Of course, this is an extreme case, but nearly every stock portfolio includes a gigantic winner or a gigantic loser, and the distortions -- even if you own mutual funds instead of stocks -- can produce dangerous situations.

This is precisely what happened to employees of Enron Corp. Their 401(k) plan allowed them to choose from among about 20 mutual funds, and half of the amount they invested was matched in Enron stock. So a smart employee might have started with two-thirds of 401(k) assets in an S&P index fund and one-third in Enron. But as Enron stock quadrupled in three years, the employee's account became one-third S&P and two-thirds Enron. Enron workers under age 50 could not fix the problem by rebalancing their 401(k) plans because they weren't allowed to switch out of company-provided Enron stock. But, if they had the money, they could have boosted their overall S&P proportion by purchasing shares in a taxable account. In the end, of course, Enron went bankrupt (it was recently trading at 67 cents a share) and most employees lost a huge chunk of their retirement money.

I calculated another example: a portfolio allocated 50 percent to the S&P, 25 percent to the small-cap stocks of the Russell 2000 index and 25 percent to intermediate-term (maturity in about five years) U.S. Treasury bonds. This is the kind of distribution that should diminish volatility and give you a smooth ride -- but not in every year.

Say an investor begins in 1996 with a total of $40,000 divided among the three types of assets. By the end of 1998, the total rises to a delightful $71,330, but the allocations are a mess because large-cap stocks have far outpaced small-caps and bonds. The S&P part of the portfolio is worth $45,750, or 64 percent -- not 50 percent -- of the portfolio. Again, it's time for the investor to rebalance, in this case by selling about $10,000 in large-caps and buying $4,400 in small-caps and $5,600 in bonds. With that rebalancing, by the end of 2001 the total account is worth $83,195. Without the rebalancing, it's worth $79,422.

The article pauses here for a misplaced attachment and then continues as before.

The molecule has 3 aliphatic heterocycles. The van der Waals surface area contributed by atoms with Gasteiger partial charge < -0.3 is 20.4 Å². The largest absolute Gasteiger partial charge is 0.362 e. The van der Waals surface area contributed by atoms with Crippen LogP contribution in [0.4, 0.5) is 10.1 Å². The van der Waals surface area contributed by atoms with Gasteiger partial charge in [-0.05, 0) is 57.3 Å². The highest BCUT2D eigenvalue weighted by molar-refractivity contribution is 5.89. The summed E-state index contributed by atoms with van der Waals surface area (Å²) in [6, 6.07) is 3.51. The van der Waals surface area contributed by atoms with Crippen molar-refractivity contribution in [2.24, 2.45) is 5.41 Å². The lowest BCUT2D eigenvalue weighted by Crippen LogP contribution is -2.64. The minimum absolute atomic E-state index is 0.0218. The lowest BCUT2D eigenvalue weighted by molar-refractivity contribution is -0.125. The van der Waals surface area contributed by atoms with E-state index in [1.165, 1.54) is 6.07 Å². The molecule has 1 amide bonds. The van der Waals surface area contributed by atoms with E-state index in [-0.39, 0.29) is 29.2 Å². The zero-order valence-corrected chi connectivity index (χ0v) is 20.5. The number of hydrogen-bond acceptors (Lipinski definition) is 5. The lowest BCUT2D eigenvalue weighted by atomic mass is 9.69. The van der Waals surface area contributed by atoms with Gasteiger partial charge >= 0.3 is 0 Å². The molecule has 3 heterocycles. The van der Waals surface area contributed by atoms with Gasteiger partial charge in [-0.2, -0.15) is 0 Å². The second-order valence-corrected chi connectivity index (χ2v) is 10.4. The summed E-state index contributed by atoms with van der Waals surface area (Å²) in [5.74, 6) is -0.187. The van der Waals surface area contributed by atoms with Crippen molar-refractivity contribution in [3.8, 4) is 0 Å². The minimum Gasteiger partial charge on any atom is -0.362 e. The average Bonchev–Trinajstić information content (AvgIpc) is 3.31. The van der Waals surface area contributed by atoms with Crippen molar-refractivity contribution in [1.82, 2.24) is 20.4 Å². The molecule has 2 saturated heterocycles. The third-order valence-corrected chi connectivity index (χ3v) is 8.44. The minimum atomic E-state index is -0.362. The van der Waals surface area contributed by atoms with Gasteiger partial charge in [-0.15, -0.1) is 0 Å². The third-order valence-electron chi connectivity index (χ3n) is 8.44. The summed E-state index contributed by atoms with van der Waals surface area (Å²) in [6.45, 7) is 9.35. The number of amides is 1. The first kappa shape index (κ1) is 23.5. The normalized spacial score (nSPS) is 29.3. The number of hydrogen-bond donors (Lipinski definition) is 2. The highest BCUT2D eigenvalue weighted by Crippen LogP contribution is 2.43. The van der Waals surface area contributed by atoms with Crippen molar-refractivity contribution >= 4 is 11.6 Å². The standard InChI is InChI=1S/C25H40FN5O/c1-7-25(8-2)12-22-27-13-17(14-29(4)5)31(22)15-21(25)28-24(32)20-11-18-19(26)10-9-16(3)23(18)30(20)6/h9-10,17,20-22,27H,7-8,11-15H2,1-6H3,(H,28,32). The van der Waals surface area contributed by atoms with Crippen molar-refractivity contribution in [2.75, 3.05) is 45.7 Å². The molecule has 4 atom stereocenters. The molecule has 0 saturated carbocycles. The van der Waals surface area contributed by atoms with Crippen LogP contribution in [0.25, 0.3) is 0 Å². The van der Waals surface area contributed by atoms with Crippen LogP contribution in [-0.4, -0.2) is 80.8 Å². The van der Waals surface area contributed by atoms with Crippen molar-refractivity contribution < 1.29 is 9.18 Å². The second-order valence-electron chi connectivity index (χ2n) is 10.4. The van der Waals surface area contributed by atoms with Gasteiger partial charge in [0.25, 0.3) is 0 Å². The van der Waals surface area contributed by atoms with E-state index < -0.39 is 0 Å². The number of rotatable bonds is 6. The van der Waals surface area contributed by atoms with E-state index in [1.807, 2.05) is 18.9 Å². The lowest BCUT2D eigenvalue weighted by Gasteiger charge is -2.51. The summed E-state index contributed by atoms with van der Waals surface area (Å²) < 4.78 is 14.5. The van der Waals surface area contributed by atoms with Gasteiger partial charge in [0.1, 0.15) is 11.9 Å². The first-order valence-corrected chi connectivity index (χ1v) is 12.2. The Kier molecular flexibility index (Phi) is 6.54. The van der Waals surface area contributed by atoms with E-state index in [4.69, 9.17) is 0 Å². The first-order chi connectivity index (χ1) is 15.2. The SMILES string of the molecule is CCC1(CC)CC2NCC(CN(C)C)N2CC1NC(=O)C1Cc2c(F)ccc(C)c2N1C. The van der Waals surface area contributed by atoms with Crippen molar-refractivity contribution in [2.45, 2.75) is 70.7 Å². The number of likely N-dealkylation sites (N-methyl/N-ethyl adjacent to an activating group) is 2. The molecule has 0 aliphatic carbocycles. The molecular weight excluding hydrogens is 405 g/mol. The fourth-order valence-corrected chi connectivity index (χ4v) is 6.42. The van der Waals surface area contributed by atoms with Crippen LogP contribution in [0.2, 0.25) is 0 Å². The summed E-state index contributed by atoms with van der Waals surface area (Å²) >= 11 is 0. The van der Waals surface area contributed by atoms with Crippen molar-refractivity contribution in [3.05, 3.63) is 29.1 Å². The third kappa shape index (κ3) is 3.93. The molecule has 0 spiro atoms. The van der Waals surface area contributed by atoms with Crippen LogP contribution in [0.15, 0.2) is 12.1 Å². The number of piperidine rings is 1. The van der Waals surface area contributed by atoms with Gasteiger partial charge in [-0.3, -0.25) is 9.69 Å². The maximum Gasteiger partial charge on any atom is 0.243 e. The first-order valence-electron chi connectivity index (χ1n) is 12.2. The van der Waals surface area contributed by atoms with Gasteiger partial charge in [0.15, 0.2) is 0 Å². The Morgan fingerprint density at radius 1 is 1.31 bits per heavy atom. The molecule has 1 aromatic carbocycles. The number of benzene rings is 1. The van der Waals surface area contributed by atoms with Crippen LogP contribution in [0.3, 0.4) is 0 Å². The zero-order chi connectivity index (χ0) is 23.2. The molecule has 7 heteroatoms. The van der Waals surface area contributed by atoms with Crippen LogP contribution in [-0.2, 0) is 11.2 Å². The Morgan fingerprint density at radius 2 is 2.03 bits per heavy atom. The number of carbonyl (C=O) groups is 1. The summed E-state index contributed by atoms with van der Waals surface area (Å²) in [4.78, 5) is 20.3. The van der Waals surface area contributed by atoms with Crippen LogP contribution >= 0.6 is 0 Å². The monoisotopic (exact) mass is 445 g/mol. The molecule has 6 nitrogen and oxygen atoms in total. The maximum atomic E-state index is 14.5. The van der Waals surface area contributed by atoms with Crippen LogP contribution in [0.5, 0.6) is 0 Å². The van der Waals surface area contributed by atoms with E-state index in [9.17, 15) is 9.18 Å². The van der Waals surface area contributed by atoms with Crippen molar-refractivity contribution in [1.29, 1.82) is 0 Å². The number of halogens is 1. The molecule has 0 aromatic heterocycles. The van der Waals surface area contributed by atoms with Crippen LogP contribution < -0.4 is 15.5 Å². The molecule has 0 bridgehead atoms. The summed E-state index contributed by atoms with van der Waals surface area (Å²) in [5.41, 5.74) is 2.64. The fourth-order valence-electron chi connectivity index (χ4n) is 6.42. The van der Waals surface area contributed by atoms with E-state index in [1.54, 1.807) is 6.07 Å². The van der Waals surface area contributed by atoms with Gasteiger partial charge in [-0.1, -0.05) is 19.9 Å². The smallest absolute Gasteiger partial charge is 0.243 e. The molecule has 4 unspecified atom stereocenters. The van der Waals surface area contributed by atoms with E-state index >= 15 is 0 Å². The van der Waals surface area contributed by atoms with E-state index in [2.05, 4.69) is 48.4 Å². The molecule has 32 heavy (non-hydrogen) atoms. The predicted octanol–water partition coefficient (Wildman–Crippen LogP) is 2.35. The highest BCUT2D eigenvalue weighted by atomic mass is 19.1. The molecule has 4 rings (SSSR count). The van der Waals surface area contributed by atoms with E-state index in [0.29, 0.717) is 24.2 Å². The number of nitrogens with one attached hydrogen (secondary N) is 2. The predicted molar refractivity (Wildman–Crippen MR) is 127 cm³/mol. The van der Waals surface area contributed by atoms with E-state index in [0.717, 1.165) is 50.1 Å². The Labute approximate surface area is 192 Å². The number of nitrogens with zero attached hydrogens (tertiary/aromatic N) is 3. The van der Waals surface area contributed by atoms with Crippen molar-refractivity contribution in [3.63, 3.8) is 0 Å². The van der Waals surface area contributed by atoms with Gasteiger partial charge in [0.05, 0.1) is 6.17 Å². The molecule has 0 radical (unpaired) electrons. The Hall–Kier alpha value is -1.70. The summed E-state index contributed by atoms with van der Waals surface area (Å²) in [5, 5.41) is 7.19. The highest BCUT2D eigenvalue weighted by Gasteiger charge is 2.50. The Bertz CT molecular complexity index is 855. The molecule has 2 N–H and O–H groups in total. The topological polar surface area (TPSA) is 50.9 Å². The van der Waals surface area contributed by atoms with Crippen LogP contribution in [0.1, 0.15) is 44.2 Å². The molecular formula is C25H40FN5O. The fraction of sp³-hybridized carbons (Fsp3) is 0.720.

That's not a gigantic difference -- about 5 percent. But volatility, or risk, over the period was lower with the rebalanced portfolio. As McKinniry of Vanguard put it, "the primary purpose of rebalancing is to manage risk, not to maximize returns." His own research, for example, looked at a portfolio that was half stocks, half bonds, from 1960 to 2001. If he rebalanced the portfolio every six months to bring allocations back to 50-50, then annual averaged returns were 9.6 percent; without rebalancing, 9.4 percent. Not much difference.

The rebalanced portfolio, however, was far more stable. It suffered negative returns in only two-thirds as many 12-month periods as the portfolio that wasn't rebalanced.

But rebalancing is tough, for three reasons:

1. As McKinniry says, it's unnatural. It would be hard to bring yourself to sell CMGI at the end of 1999 after it had risen 70-fold. Why not stick with a winner? That sounds sensible, but the buy-and-hold strategy works best when coupled with a diversification strategy to dampen risk. Very simply, you should never own too much of one stock, one industry or one asset class (that is, large-cap growth stocks or international short-term bonds).